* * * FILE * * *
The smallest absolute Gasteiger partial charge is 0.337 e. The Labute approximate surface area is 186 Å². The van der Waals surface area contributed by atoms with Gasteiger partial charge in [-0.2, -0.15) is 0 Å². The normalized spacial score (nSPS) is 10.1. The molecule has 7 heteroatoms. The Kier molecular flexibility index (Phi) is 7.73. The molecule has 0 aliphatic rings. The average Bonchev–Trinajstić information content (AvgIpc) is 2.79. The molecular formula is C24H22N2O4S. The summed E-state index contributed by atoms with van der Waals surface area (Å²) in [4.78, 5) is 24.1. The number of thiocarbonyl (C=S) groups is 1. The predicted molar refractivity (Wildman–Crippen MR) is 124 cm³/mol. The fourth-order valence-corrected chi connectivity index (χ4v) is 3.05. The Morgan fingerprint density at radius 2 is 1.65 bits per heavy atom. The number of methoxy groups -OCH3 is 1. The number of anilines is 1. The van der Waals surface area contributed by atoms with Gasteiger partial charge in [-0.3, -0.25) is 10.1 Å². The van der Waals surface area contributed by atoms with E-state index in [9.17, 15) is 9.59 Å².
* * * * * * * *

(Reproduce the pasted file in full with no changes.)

The smallest absolute Gasteiger partial charge is 0.337 e. The Labute approximate surface area is 186 Å². The van der Waals surface area contributed by atoms with Gasteiger partial charge in [-0.2, -0.15) is 0 Å². The normalized spacial score (nSPS) is 10.1. The molecule has 7 heteroatoms. The Kier molecular flexibility index (Phi) is 7.73. The molecule has 0 aliphatic rings. The average Bonchev–Trinajstić information content (AvgIpc) is 2.79. The molecular formula is C24H22N2O4S. The summed E-state index contributed by atoms with van der Waals surface area (Å²) in [4.78, 5) is 24.1. The number of thiocarbonyl (C=S) groups is 1. The predicted molar refractivity (Wildman–Crippen MR) is 124 cm³/mol. The fourth-order valence-corrected chi connectivity index (χ4v) is 3.05. The Morgan fingerprint density at radius 2 is 1.65 bits per heavy atom. The number of methoxy groups -OCH3 is 1. The number of anilines is 1. The van der Waals surface area contributed by atoms with Gasteiger partial charge in [-0.3, -0.25) is 10.1 Å². The van der Waals surface area contributed by atoms with E-state index in [9.17, 15) is 9.59 Å².